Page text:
Chronic expanding hematoma is a rare pathological process that has been defined as an enlarging hematoma that persists for more than a month [7]. It is often associated with previous trauma or surgery but can also occur spontaneously with anticoagulation therapy or in patients with bleeding dyscrasias [8-9]. Within the literature, this tumor-like lesion has been described in a range of anatomical locations with a higher incidence reported in the extremities [8-10]. Furthermore, the size of lesions have also been variable, and clinically latent periods range from months to years [9-10].

The etiology of chronic expanding hematoma remains ambiguous; however, a number of theories have been presented within the literature [3, 8-9]. Displacement of subcutaneous tissue due to trauma or surgery may lead to the formation of a potential space, which fills with blood [9]. A dense fibrous capsule forms around this area and further expansion may occur as a result of the released inflammatory mediators and breakdown products [8]. These substances are thought to impact the coagulation cascade and local vasculature and create a high osmotic pressure gradient, thus, causing further inflammation and bleeding [8]. As these lesions can mimic malignant tumors (in particular, soft tissue sarcoma), they present a diagnostic dilemma for clinicians [2-3].

Conclusions

This report presented a case of chronic expanding hematoma developing in the dorsal cervicothoracic region 30 years post-gunshot injury with associated retained bullet fragments. Due to the rarity of this pathology and similar characteristics to malignancy, it presented a diagnostic challenge. The treatment of choice is surgical resection of the lesion, which was performed in this patient.


References

  1. Beaman FD, Kransdorf MJ, Andrews TR, Murphey MD, Arcara LK, Keeling JH: Superficial soft-tissue masses: analysis, diagnosis, and differential considerations. Radiographics. 2007, 27:509–23. 10.1148/rg.272065082
  2. Nishida Y, Kobayashi E, Kubota D, Setsu N, Ogura K, Tanzawa Y, Nakatani F, Kato Y, Chuman H, Kawai A: Chronic expanding hematoma with a significantly high fluorodeoxyglucose uptake on ¹⁸F-fluorodeoxyglucose positron emission tomography, mimicking a malignant soft tissue tumor: a case report. J Med Case Rep. 2014, 8:349. 10.1186/1752-1947-8-349
  3. Niimi R, Matsumine S, Kusuzaki K, Okamura A, Matsubara T, Uchida A: Soft-tissue sarcoma mimicking large haematoma: A report of two cases and review of the literature. J Orthop Surg (Hong Kong). 2006, 14:90-95. 10.1177/230949900601400120
  4. Stefanopoulos PK, Filippakis K, Soupiou OT, Pazarakiotis VC: Wound ballistics of firearm-related injuries--part 1: missile characteristics and mechanisms of soft tissue wounding. Int J Oral Maxillofac Surg. 2014, 43:1445–58. 10.1016/j.ijom.2014.07.013
  5. Ebrahimzadeh MH, Vahedi E, Ganji R, Bozorgnia S: Skeletal sarcoma on the site of retained war bullet fragments and a literature review on long-term complications of retained war shells. The Archives of Bone and Joint Surgery. 2013, 1:107–11. 10.22038/abjs.2013.2084
  6. Mazotas IG, Hamilton NA, McCubbins MA, Keller MS: The long-term outcome of retained foreign bodies in pediatric gunshot wounds. J Trauma Nurs. 2012, 19:240–45. 10.1097/JTN.0b013e31827757a7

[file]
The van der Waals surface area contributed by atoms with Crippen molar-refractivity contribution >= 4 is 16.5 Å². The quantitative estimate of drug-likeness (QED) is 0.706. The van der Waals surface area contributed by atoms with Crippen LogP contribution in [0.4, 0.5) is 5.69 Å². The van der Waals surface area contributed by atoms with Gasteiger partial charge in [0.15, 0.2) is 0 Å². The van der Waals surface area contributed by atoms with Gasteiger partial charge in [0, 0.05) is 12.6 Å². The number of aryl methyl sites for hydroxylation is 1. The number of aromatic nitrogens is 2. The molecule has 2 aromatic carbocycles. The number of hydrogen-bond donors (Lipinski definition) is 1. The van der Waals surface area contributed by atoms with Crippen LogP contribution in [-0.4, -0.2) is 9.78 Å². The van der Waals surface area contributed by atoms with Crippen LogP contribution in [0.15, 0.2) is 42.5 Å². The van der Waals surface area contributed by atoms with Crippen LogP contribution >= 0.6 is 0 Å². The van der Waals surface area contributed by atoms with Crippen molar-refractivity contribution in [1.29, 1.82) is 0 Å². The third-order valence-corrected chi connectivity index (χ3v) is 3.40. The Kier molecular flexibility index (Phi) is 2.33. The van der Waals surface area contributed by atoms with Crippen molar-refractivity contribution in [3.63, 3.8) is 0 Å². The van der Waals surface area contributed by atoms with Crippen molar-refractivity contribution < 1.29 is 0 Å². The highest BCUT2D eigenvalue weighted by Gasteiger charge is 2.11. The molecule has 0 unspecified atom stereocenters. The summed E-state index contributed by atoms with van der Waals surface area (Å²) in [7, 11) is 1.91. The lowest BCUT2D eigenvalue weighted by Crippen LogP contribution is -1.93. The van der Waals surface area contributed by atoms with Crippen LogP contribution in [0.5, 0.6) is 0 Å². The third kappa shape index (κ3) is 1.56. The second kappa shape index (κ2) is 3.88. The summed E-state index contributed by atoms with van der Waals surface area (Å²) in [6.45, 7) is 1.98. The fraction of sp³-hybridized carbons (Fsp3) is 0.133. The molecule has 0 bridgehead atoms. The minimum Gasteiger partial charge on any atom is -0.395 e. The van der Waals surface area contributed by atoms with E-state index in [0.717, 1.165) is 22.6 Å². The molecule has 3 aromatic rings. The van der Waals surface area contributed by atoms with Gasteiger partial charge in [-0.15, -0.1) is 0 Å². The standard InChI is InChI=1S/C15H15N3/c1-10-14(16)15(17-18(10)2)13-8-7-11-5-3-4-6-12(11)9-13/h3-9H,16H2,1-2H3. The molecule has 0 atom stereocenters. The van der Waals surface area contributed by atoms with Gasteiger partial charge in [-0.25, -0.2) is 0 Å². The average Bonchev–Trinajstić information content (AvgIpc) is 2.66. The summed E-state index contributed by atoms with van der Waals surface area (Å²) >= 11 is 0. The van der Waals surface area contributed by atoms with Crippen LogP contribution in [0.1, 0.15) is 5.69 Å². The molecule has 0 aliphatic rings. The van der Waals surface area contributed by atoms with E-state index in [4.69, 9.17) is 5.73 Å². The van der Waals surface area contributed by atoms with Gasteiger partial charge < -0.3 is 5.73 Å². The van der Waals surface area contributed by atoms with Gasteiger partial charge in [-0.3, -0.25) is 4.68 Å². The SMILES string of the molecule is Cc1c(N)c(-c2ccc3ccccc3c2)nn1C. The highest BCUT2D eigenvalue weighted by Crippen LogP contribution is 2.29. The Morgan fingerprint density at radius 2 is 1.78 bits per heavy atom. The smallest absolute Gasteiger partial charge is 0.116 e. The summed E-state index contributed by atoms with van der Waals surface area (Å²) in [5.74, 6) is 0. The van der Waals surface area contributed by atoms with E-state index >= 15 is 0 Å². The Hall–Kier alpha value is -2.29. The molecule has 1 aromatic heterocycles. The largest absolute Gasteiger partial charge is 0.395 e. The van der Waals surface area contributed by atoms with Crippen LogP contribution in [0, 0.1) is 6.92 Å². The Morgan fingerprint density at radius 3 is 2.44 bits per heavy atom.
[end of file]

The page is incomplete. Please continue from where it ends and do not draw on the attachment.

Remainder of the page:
7. Pignatti G, Rani N, Carubbi C: Chronic expanding hematoma might be a potential insidious challenge for orthopedic surgeon. Musculoskelet Surg. 2012, 96:137-40. 10.1007/s12306-011-0153-4
  8. Ito T, Nakahara T, Takeuchi S, Uchi H, Takahara M, Moroi Y, Furue M: Four cases of successfully treated chronic expanding soft tissue hematoma. Ann Dermatol. 2014, 26:107–10. 10.5021/ad.2014.26.1.107
  9. Pasku D, Bano A, Lagoudaki E, Alpantaki K, Katonis P: Spontaneous and enormous, chronic expanding hematoma of the lumbar region: a case report. Cases J. 2009, 2:9400. 10.1186/1757-1626-2-9400
  10. Watanabe K, Morihisa Y, Gotanda K, Kiyokawa K: A case of a chronic expanding hematoma that developed in a latissimus dorsi muscle flap donor site. J Plast Reconstr Aesthet Surg. 2013, 66:872–74. 10.1016/j.bjps.2012.11.043
Case report
peer-reviewed

Chronic Expanding Hematoma in the Dorsal Cervicothoracic Region as a Long-Term Complication of Retained Bullet Fragments: Case Report


Author Information

Avais Raja Corresponding Author

Department of Orthopaedic Surgery, Shifa International Hospital, Islamabad, Pakistan

Saima Ahmad

Neurosurgery, Flinders Medical Centre

Salman Ehmed

Emergency Medicine, Kings Edward Medical University

Terri Blume

Neurosurgery, University of Maryland Medical Center Midtown Campus

Emmanuel K. Fai

Neurosurgery, University of Maryland Medical Center Midtown Campus

Agha S. Khan

Neurosurgery, University of Maryland Medical Center Midtown Campus


Ethics Statement and Conflict of Interest Disclosures

Human subjects: Consent was obtained by all participants in this study. Conflicts of interest: In compliance with the ICMJE uniform disclosure form, all authors declare the following: Payment/services info: All authors have declared that no financial support was received from any organization for the submitted work. Financial relationships: All authors have declared that they have no financial relationships at present or within the previous three years with any organizations that might have an interest in the submitted work. Other relationships: All authors have declared that there are no other relationships or activities that could appear to have influenced the submitted work.


Case report
peer-reviewed

Chronic Expanding Hematoma in the Dorsal Cervicothoracic Region as a Long-Term Complication of Retained Bullet Fragments: Case Report